There was more than a little bit of shock in the MMA world on Tuesday when veteran UFC featherweight Mark Hominick abruptly announced his retirement.
At just 30 years of age, Hominick wasn’t an old man for fighting by any means and it was just four fights ago he was competing for the UFC featherweight title.
The essence of his retirement actually stemmed from that moment, however.
According to Hominick, who dropped his next three fights in a row following the loss to 145-pound champion Jose Aldo at UFC 129, he didn’t want to be just another middle of the road fighter, competing for fight night bonuses and where his best compliment was being told he was an exciting fighter.
“I trained to win that fight, I had every intention to win that fight, but I think I knew that if I wasn’t winning that fight that I was going to make that decision. I’m moving on to the next chapter of my life; there’s a lot of reasons for that. I believe I belong amongst the best in the division. I believe I belong with the Jose Aldos and those guys, and if I’m not competing at that level, then I think it’s time for me to walk away,” Hominick told MMAWeekly Radio on Wednesday.
Hominick has definitely been in his share of wars inside the Octagon, and the Canadian never took it as an insult that people looked at him to always bring excitement to the cage when he performed. The end result, however, had to translate into wins and a move closer to the top of the division or Hominick wasn’t going to be happy with his performance.
“I’m not here just to put on an exciting fight and kind of be an Arturo Gatti type fighter, who goes in there and lays it on the line, because I believe I belong amongst the best,” said Hominick. “I don’t think I’ve been performing to the level that I expect of myself, and I want to be the guy wearing the belt, and fighting for that belt as opposed to that guy that goes and puts on an exciting fight.”
When the announcement was made, just about everyone wondered if Hominick was making a snap decision after losing four fights in a row, most recently dropping a decision to Pablo Garza at UFC 154. He admits that if the fight had ended differently, he would probably still be fighting, but Hominick didn’t win and that made the decision to retire a no-brainer.
“For sure, I definitely would have kept another fight, but I think things in life happen for a reason. That first round I showed a lot of shades of who I am as a fighter with my skills in that fight. I put him down, dropped him with a body shot, and I think I had the opportunity to finish him, but it didn’t happen, so I think things in life happen for a reason. That just speaks for it there,” said Hominick.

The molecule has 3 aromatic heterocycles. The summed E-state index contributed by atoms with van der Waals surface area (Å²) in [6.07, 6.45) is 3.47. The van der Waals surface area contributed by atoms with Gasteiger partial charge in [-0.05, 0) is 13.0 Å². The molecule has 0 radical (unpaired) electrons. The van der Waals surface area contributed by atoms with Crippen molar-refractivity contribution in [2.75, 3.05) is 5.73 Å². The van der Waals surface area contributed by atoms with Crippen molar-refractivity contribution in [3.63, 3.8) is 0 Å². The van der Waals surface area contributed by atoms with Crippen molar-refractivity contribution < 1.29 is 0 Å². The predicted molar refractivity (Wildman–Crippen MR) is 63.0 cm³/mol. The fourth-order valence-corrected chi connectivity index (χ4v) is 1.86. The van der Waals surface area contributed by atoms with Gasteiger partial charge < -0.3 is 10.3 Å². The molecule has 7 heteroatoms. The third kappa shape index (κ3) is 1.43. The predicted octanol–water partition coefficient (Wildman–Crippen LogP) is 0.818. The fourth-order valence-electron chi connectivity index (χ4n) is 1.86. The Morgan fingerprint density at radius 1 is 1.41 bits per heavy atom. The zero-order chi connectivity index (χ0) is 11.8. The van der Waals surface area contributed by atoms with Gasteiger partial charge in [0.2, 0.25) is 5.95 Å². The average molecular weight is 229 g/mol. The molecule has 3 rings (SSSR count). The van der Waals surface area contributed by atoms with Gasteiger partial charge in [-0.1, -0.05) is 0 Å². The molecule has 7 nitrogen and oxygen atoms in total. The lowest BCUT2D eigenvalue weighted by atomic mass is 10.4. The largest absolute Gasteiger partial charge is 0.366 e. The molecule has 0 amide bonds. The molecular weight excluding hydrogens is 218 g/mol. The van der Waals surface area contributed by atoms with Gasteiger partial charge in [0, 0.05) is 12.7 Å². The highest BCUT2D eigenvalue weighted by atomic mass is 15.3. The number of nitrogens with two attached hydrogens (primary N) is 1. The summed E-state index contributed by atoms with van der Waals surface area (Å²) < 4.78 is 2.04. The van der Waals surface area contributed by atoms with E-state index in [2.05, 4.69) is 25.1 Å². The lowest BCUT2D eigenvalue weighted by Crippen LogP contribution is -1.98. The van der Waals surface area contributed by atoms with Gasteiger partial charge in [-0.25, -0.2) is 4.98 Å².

When the fight with Garza was over, Hominick had already made up his mind in terms of his future in the cage. Before Bruce Buffer even had a chance to read the final call, Hominick spoke to his coaches and said that was the end of the road for him.
“In the cage, I said it to my trainers before they announced the winner. I walked over to them and said ‘that was it, that was my last fight.’ So I don’t think you’re going to be more honest with yourself than in the heat of battle, in that cage. Because I remember when I got home that Monday I was like no, I want another fight, I want to do it again,” Hominick admitted.
“But again, you’re not going to be more honest with yourself than in that moment, when you’re living by what you do and what you’re driven by.”
So now, as Hominick moves on to the next stage of his career, he’s not walking away from mixed martial arts, just his own fight career. Hominick will still be leading a group of fighters at Team Tompkins, the squad started and founded by his late teacher, mentor, and friend Shawn Tompkins.
Hominick plans on remaining a part of the UFC in whatever capacity they see fit, possibly as a brand ambassador to help continue the sport’s growth in his home country of Canada.
But what about that competitive drive that runs so deep inside of every athlete?
Is there a crack in the door? Is the window left slightly open for a return to the cage?
“I think I have to approach the next phase of my career like I approached the way I fought, and the way I treated my fighting and training, and that was going full steam ahead,” Hominick stated about his commitment to retirement.
“I think that’s the way I’m moving forward.”